Finally, the ministry will monitor water quality in other rivers in the Lake Simcoe basin.


Until the mid-1970s, Lake Simcoe and the rivers and streams which drain into it, were considered by anglers to offer some of the best fishing in the province. But as the lake's water quality deteriorated, algae blooms became common, whitefish practically disappeared from the lake, and lake trout stopped reproducing.

In addition, Orillia was having problems with the taste and odor of its drinking water.

Tourists, resort operators and municipal employees complained to provincial ministries and the Lake Simcoe Regional Conservation Authority about Lake Simcoe's water quality. Government scientists said that high phosphorus levels caused the problems.

In response to the complaints, the Lake Simcoe Environmental Management Strategy was launched.

Between 1980 and 1985, the ministries of Natural Resources, Agriculture and Food and the conservation authority worked together to find the sources of phosphorus and the effects on the lake's health.

At the same time, Environment Ontario acted to reduce the amount of phosphorus discharged into the lake. Barrie and Orillia, for example, were required to upgrade their sewage treatment plants. Between 1981 and 1988, the two cities reduced the amount of phosphorus, which they discharged into the lake, by one-third to about eight metric tonnes a year. Also, sewage from Newmarket and Aurora was diverted to the Duffin Creek sewage treatment plant on Lake Ontario via the York-Durham trunk sewer a large sewer running through the regional municipalities of York and Durham. This reduced the amount of phosphorus entering the lake by six metric tonnes a year.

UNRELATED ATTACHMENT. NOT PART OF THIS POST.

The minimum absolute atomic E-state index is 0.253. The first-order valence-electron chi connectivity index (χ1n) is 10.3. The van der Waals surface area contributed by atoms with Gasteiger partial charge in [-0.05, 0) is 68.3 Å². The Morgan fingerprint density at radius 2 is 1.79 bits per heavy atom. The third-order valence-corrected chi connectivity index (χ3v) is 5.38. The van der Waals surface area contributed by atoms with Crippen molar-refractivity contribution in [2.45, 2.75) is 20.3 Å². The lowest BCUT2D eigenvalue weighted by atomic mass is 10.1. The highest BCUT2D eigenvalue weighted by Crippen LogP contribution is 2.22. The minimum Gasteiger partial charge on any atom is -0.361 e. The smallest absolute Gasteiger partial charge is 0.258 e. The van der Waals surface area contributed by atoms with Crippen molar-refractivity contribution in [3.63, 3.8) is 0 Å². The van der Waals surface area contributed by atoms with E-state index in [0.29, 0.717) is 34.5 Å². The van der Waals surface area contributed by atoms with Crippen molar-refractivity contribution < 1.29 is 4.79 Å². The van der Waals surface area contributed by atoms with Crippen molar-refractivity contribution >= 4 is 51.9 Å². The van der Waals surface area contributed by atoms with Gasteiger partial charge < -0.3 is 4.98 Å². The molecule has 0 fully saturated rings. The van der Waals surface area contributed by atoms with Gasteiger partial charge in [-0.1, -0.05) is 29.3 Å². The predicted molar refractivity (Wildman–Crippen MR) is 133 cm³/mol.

The four ministries and the conservation authority produced a report calling for a co-ordinated five-year program to protect and improve the water quality of Lake Simcoe. This is the Lake Simcoe Environmental Management Strategy.

Additional Background Information adapted from the Summary of: 

Lake Simcoe Environmental Management Strategy:
Final Report and Recommendations of the Steering Committee. 1985.

The Lake Simcoe-Couchiching Basin Environmental Strategy study as well as earlier research and monitoring work have indicated that Lake Simcoe has been receiving an excessive supply of phosphorus, causing over-abundant growths of algae. This disrupts the Lake's ecosystem, results in critically low dissolved oxygen levels in the deeper Lake waters and is causing a decline in the populations of desirable cold-water fish species. In response to ongoing concerns with the Lake water quality and recommendations for further research, the Cabinet Committee for Resources Development initiated the Lake Simcoe Environmental Management Strategy (LSEMS) studies, designating the Ontario Ministry of the Environment as lead agency (CCRD, 1979).

The 1979 Cabinet Committee directive initiating LSEMS identified three phosphorus control measures to be undertaken with the objective of reducing annual phosphorus inputs to the Lake to 87 metric tonnes from a projected 1983 loading of 105 metric tonnes. These were:

  1. the diversion of sewage to the Duffin Creek Water Pollution Control Plant on Lake Ontario from Newmarket and Aurora via the York-Durham trunk sewer to achieve a 6 tonne phosphorus reduction;
  2. upgrading of sewage treatment at Barrie and Orillia to reduce phosphorus loadings by 8 tonnes, and
  3. the reduction of phosphorus loadings originating from agricultural activities by 4 tonnes.

The major components of LSEMS were the Phosphorus Sources, Loads and Remedial Measures Studies and the Lake Simcoe Water Quality and Fisheries Studies. The overall objectives of these studies were:

  • the determination of phosphorus inputs to Lake Simcoe;